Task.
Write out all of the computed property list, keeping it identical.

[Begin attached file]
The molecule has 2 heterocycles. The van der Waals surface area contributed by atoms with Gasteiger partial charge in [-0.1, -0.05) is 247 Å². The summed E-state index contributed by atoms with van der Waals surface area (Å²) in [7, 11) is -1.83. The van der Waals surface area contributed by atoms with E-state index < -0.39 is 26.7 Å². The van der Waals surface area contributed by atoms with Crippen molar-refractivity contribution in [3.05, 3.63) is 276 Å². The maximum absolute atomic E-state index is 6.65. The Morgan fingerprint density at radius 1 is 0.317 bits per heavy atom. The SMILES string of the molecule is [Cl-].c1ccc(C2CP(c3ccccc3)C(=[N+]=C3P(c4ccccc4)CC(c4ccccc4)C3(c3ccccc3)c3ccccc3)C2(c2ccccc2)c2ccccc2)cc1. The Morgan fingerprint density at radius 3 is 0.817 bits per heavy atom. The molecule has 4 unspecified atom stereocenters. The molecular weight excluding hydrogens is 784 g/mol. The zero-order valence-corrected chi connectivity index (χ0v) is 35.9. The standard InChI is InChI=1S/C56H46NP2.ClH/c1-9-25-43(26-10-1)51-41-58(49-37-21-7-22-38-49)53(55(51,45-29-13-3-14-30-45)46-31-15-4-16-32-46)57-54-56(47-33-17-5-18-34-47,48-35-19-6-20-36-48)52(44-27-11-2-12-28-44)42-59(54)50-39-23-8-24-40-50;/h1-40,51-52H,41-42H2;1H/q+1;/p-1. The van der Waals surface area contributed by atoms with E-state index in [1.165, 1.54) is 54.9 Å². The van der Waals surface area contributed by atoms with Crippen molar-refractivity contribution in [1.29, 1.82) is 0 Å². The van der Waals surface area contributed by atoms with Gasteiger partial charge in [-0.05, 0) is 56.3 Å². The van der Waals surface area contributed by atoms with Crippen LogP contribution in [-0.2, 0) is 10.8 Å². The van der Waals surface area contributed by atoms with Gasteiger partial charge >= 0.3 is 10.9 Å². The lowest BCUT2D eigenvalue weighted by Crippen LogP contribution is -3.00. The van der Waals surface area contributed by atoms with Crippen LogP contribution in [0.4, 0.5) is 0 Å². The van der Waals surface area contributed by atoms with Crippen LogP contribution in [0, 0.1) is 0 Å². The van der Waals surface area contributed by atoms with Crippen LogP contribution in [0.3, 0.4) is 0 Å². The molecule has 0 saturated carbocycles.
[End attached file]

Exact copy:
The molecule has 2 heterocycles. The van der Waals surface area contributed by atoms with Gasteiger partial charge in [-0.1, -0.05) is 247 Å². The summed E-state index contributed by atoms with van der Waals surface area (Å²) in [7, 11) is -1.83. The van der Waals surface area contributed by atoms with E-state index < -0.39 is 26.7 Å². The van der Waals surface area contributed by atoms with Crippen molar-refractivity contribution in [3.05, 3.63) is 276 Å². The maximum absolute atomic E-state index is 6.65. The Morgan fingerprint density at radius 1 is 0.317 bits per heavy atom. The SMILES string of the molecule is [Cl-].c1ccc(C2CP(c3ccccc3)C(=[N+]=C3P(c4ccccc4)CC(c4ccccc4)C3(c3ccccc3)c3ccccc3)C2(c2ccccc2)c2ccccc2)cc1. The Morgan fingerprint density at radius 3 is 0.817 bits per heavy atom. The molecule has 4 unspecified atom stereocenters. The molecular weight excluding hydrogens is 784 g/mol. The zero-order valence-corrected chi connectivity index (χ0v) is 35.9. The standard InChI is InChI=1S/C56H46NP2.ClH/c1-9-25-43(26-10-1)51-41-58(49-37-21-7-22-38-49)53(55(51,45-29-13-3-14-30-45)46-31-15-4-16-32-46)57-54-56(47-33-17-5-18-34-47,48-35-19-6-20-36-48)52(44-27-11-2-12-28-44)42-59(54)50-39-23-8-24-40-50;/h1-40,51-52H,41-42H2;1H/q+1;/p-1. The van der Waals surface area contributed by atoms with E-state index in [1.165, 1.54) is 54.9 Å². The van der Waals surface area contributed by atoms with Crippen molar-refractivity contribution in [1.29, 1.82) is 0 Å². The van der Waals surface area contributed by atoms with Gasteiger partial charge in [-0.05, 0) is 56.3 Å². The van der Waals surface area contributed by atoms with Crippen LogP contribution in [-0.2, 0) is 10.8 Å². The van der Waals surface area contributed by atoms with Gasteiger partial charge >= 0.3 is 10.9 Å². The lowest BCUT2D eigenvalue weighted by Crippen LogP contribution is -3.00. The van der Waals surface area contributed by atoms with Crippen LogP contribution in [0.4, 0.5) is 0 Å². The van der Waals surface area contributed by atoms with Crippen LogP contribution in [0, 0.1) is 0 Å². The van der Waals surface area contributed by atoms with Crippen LogP contribution in [0.3, 0.4) is 0 Å². The molecule has 0 saturated carbocycles.